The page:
Just like everything in life, relationships require a lot a work (so I’ve heard). What starts out as a mushy, butterflies-in-stomach, love obsession can sometimes fizzle into an unending loophole of fights and constant quarrels. The more time you spend with the person that has your heart, the more you learn about their good and ultimately, bad sides. You know, the sides you never saw when you were standing in the rain, professing your love.
In an attempt to salvage what is left of the relationship, some couples suggest a break. In theory, taking a little break may help to revive the relationship, so that you can return to each other stronger and healthier. But in reality, its main aim is to test the couple. The time apart should reveal if the relationship is worth saving or not.
Sounds easy enough, right?
Some die hard people cannot let go of a relationship until it has died all kinds of death (physical, emotional, logical, and mental). Creating distance then becomes necessary in deciding (without the pressure) if it is all worth it.
Personally, I avoid breaks like the plague. I opt for honoring the good memories created and leaving when things are still ok than taking a break and ruining what little respect I have for my partner. There is a better chance of returning to ex boo if the breakup wasn’t that brutal than dragging it out until it is. Distance will most likely create new issues rather than fix the old ones.
Taking a break has its benefits. Granted, if the time apart actually allows for renewed affection and changed behaviour, then I am all for it. Being apart from your partner can truly show you what you are missing when they’re not beside you. I know of couples who spent time apart and remained in each other’s lives only to come back and commit completely. The distance revealed that they couldn’t live without each other, hence, their aim was achieved.
However, a major problem with taking a break is the fact that it has no rules. Until someone writes the book “Taking a Break 101”, there will always grey areas. Neither party knows exactly what to do, how long it is supposed to last or boundaries not to cross. All it does is create a relationship limbo where nobody knows what is going on. Certain questions will always arise: Can we see other people? Is sex off the table for us? Will you change? Can I still call you like before? Can we still harsh out our issues? Etc.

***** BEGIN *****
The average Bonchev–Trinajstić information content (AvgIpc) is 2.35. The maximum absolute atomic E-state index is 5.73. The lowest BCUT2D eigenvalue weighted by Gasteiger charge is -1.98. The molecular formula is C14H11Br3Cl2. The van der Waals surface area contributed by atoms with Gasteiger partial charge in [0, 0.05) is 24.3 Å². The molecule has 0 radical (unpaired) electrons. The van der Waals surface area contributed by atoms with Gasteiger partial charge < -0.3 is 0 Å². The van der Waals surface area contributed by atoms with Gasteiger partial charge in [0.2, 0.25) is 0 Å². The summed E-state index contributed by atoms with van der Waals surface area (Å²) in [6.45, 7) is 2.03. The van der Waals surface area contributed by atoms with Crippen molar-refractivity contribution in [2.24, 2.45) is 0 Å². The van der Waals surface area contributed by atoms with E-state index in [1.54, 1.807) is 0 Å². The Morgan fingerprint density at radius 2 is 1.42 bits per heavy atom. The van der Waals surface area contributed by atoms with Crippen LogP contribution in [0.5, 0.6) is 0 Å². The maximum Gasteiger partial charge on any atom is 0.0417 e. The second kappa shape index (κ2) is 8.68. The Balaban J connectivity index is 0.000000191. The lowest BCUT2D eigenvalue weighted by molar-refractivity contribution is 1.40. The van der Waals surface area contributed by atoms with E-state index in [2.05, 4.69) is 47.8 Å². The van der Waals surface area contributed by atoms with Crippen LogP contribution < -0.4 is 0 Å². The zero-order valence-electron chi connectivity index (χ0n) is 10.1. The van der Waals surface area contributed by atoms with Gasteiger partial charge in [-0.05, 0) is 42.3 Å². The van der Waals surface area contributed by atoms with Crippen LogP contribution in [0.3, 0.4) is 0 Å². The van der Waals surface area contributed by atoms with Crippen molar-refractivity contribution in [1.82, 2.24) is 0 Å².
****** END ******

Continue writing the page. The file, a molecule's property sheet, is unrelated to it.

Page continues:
Another major problem I have with taking a break is that it is easily misinterpreted.
Some take it as a cue to go out and test the waters. Sometimes, breaks can make you see the single life as more desirable than it actually is. Once you have had your fill, the relationship then continues. Infidelity that happens as a result becomes a ticking time bomb.
It can also be a coward’s way of ending a relationship. One person holds hope that things will get better while the other has already moved on while still enjoying the benefits of the other person’s affection.
It is then important to weigh your relationship and decide if it will survive a break or if it is better to call it quits. If taking a break is a better alternative, it is very helpful to set ground rules and adhere to them. Learning to accept whatever happens in the time apart and knowing when to let go can never be overstated. Most importantly, make time to fix the problems that called for the break in the first place.
“Some of us think holding on makes us strong but sometimes it is letting go”― Hermann Hesse.
Photo Credit: Dreamstime | Jason Stitt